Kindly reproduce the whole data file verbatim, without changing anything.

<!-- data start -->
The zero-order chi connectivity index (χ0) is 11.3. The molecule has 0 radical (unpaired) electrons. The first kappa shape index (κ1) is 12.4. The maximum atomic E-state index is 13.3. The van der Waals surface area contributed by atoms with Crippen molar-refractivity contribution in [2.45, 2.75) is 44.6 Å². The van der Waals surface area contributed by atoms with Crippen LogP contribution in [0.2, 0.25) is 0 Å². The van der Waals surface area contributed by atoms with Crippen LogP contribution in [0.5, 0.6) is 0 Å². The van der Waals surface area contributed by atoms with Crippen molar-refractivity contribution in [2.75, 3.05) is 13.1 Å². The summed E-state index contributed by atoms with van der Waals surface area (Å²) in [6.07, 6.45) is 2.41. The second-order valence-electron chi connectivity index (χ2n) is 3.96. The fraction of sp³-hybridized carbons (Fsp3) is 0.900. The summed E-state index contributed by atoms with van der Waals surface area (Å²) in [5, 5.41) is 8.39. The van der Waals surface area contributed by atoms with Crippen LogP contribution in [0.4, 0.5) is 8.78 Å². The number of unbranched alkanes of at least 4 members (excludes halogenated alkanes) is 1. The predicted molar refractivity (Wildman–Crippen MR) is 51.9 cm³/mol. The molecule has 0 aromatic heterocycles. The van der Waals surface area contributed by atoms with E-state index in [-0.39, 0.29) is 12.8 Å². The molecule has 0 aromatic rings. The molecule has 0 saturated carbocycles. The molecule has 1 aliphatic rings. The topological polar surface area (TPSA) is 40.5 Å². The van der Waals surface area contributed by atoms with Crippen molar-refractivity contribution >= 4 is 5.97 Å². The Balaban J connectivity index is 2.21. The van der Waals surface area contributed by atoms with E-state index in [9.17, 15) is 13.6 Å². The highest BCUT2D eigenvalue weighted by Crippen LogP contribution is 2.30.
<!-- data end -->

The zero-order chi connectivity index (χ0) is 11.3. The molecule has 0 radical (unpaired) electrons. The first kappa shape index (κ1) is 12.4. The maximum atomic E-state index is 13.3. The van der Waals surface area contributed by atoms with Crippen molar-refractivity contribution in [2.45, 2.75) is 44.6 Å². The van der Waals surface area contributed by atoms with Crippen LogP contribution in [0.2, 0.25) is 0 Å². The van der Waals surface area contributed by atoms with Crippen LogP contribution in [0.5, 0.6) is 0 Å². The van der Waals surface area contributed by atoms with Crippen molar-refractivity contribution in [2.75, 3.05) is 13.1 Å². The summed E-state index contributed by atoms with van der Waals surface area (Å²) in [6.07, 6.45) is 2.41. The second-order valence-electron chi connectivity index (χ2n) is 3.96. The fraction of sp³-hybridized carbons (Fsp3) is 0.900. The summed E-state index contributed by atoms with van der Waals surface area (Å²) in [5, 5.41) is 8.39. The van der Waals surface area contributed by atoms with Crippen LogP contribution in [0.4, 0.5) is 8.78 Å². The number of unbranched alkanes of at least 4 members (excludes halogenated alkanes) is 1. The predicted molar refractivity (Wildman–Crippen MR) is 51.9 cm³/mol. The molecule has 0 aromatic heterocycles. The van der Waals surface area contributed by atoms with E-state index in [-0.39, 0.29) is 12.8 Å². The molecule has 0 aromatic rings. The molecule has 0 saturated carbocycles. The molecule has 1 aliphatic rings. The topological polar surface area (TPSA) is 40.5 Å². The van der Waals surface area contributed by atoms with Crippen molar-refractivity contribution >= 4 is 5.97 Å². The Balaban J connectivity index is 2.21. The van der Waals surface area contributed by atoms with E-state index in [9.17, 15) is 13.6 Å². The highest BCUT2D eigenvalue weighted by Crippen LogP contribution is 2.30.